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dc.contributor.authorHelfer, F
dc.contributor.authorAndutta, FP
dc.contributor.authorLouzada, JA
dc.contributor.authorZhang, H
dc.contributor.authorLemckert, C
dc.date.accessioned2019-05-29T12:38:12Z
dc.date.available2019-05-29T12:38:12Z
dc.date.issued2018
dc.identifier.issn1320-5331
dc.identifier.doi10.1111/lre.12241
dc.identifier.urihttp://hdl.handle.net/10072/380874
dc.description.abstractThe objective of the present study was to assess the effectiveness of artificial destratification by air‐bubble plumes in reducing evaporation from reservoirs. The model DYRESM was used to model the evaporation rates and thermodynamic behaviour of a temperate reservoir in Australia under a number of combinations of destratification designs and operating conditions, comprising various numbers of ports and air‐flow rates per port. The operating conditions involved continuous operation and various intermittent operating strategies. Three reservoir depths were considered, characterizing “shallow,” “medium” and “deep” reservoirs, respectively. The present study results indicated that, assuming thermal stratification develops in a reservoir (the case for the “medium” and “deep” reservoirs), artificial destratification is able to reduce surface temperatures and evaporation rates. As a result of the larger volume of cold water at the lake bottom, deeper reservoirs can derive greater benefit from the use of these systems. Being raised to the water surface by the air injected through the destratification system, the cold water from the bottom will help reduce surface temperatures. Conversely, because of their typical homothermous regime, shallow lakes are unlikely to benefit from these systems, since these reservoirs lack an abundant cold water source at the bottom. Even so, however, the reductions in evaporation from deep reservoirs are only modest, with the maximum reduction being only 2.9% for a deep lake (16.5 m) using an energy‐intensive destratification system. Based on the present study, it was concluded that using destratification systems for reducing reservoir evaporation was not warranted because of the modest water savings achieved.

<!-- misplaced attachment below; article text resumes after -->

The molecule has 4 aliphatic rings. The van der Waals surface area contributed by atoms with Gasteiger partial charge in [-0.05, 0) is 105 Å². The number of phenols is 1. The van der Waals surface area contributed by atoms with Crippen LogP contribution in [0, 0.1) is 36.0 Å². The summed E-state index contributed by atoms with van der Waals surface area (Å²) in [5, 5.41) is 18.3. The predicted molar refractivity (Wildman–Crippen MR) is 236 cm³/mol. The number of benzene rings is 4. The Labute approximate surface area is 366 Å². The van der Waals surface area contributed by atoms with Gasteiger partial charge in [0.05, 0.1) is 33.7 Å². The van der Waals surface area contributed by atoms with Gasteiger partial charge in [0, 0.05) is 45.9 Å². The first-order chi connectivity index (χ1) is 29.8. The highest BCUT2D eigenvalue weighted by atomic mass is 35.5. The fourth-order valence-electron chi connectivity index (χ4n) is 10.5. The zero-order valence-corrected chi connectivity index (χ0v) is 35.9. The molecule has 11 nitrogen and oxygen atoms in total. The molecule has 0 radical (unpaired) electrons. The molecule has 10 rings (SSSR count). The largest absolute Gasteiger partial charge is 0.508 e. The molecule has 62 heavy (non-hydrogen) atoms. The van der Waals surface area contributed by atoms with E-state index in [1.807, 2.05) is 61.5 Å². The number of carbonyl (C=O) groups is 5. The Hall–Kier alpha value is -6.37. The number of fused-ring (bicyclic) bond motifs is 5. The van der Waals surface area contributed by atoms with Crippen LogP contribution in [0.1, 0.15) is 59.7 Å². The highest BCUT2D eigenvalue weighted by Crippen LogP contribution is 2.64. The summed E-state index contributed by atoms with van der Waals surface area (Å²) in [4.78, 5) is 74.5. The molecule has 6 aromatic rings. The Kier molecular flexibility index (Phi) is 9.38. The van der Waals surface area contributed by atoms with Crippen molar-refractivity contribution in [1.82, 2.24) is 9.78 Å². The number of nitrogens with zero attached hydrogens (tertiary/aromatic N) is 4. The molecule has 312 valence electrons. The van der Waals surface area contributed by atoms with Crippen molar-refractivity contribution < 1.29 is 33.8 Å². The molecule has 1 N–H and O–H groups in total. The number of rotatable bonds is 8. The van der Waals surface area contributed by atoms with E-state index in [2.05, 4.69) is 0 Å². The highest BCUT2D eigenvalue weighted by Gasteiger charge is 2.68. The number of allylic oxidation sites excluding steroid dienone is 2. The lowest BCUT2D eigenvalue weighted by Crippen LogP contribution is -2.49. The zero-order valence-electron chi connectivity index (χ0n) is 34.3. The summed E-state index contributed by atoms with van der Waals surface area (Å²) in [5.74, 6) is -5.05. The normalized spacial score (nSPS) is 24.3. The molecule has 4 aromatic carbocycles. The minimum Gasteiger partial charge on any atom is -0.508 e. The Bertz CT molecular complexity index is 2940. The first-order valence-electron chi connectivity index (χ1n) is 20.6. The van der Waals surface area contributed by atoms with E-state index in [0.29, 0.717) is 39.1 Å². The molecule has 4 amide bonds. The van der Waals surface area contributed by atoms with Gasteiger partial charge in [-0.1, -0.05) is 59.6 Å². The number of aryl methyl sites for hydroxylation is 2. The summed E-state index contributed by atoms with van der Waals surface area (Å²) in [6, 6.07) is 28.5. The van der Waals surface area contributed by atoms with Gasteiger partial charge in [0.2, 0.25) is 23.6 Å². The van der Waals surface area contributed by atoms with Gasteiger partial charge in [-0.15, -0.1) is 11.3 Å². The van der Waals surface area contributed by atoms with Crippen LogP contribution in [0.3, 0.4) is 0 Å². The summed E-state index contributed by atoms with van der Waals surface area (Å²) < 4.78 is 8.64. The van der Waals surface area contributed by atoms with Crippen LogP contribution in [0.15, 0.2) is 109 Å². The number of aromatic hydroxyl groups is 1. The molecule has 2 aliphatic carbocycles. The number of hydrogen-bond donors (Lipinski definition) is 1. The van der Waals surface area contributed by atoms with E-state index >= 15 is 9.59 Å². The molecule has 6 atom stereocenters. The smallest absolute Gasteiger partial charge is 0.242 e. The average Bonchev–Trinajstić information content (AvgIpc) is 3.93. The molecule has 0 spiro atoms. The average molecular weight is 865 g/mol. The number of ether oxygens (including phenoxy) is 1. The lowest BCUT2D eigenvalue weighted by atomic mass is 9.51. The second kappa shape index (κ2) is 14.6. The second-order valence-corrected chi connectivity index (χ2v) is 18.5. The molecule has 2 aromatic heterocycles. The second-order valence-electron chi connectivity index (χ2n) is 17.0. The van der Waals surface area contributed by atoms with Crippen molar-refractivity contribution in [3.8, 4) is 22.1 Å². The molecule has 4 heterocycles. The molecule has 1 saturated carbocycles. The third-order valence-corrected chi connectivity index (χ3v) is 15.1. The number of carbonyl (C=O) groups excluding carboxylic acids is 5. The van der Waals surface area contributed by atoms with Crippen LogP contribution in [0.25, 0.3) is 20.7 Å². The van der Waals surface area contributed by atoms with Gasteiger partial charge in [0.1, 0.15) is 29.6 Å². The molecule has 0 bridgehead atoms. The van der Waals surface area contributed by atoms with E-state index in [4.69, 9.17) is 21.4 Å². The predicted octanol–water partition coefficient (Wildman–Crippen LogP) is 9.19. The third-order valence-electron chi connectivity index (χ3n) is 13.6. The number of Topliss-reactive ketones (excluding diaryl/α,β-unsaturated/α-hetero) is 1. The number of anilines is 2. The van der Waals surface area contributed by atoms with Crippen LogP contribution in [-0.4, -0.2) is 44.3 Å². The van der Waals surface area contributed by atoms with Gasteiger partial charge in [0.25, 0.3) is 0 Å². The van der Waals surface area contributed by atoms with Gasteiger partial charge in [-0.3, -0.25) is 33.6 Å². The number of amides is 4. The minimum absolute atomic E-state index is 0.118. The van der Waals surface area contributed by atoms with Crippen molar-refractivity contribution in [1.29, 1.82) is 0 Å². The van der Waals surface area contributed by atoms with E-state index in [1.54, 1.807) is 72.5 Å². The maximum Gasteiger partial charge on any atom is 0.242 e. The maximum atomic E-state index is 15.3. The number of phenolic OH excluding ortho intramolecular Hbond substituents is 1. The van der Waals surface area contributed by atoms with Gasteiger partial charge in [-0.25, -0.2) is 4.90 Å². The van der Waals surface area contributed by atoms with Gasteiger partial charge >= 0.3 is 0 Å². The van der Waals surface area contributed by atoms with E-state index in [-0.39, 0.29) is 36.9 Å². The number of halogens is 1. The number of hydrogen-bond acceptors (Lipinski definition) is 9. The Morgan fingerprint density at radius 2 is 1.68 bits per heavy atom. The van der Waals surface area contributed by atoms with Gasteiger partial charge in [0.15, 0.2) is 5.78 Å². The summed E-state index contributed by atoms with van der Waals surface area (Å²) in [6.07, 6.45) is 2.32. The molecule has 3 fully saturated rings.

dc.description.peerreviewedYes
dc.languageEnglish
dc.publisherWiley-Blackwell Publishing
dc.publisher.placeAustralia
dc.relation.ispartofpagefrom1
dc.relation.ispartofpageto18
dc.relation.ispartofjournalLakes and Reservoirs
dc.subject.fieldofresearchEnvironmental Engineering not elsewhere classified
dc.subject.fieldofresearchNatural Resource Management
dc.subject.fieldofresearchcode090799
dc.subject.fieldofresearchcode050209
dc.titleArtificial destratification for reducing reservoir water evaporation: Is it effective?
dc.typeJournal article
dc.type.descriptionC1 - Articles
dc.type.codeC - Journal Articles
dc.description.versionPost-print
gro.facultyGriffith Sciences, School of Engineering and Built Environment
gro.description.notepublicThis publication has been entered into Griffith Research Online as an Advanced Online Version.
gro.rights.copyright© 2018 Wiley Publishing Asia Pty Ltd. This is the peer reviewed version of the following article: Artificial destratification for reducing reservoir water evaporation: Is it effective?, Lakes & Reservoirs: Research and Management, 2018, which has been published in final form at https://doi.org/10.1111/lre.12241. This article may be used for non-commercial purposes in accordance with Wiley Terms and Conditions for Self-Archiving (http://olabout.wiley.com/WileyCDA/Section/id-828039.html)
gro.hasfulltextFull Text
gro.griffith.authorZhang, Hong
gro.griffith.authorHelfer, Fernanda
gro.griffith.authorPinheiro Andutta, Fernando
gro.griffith.authorLemckert, Charles J.


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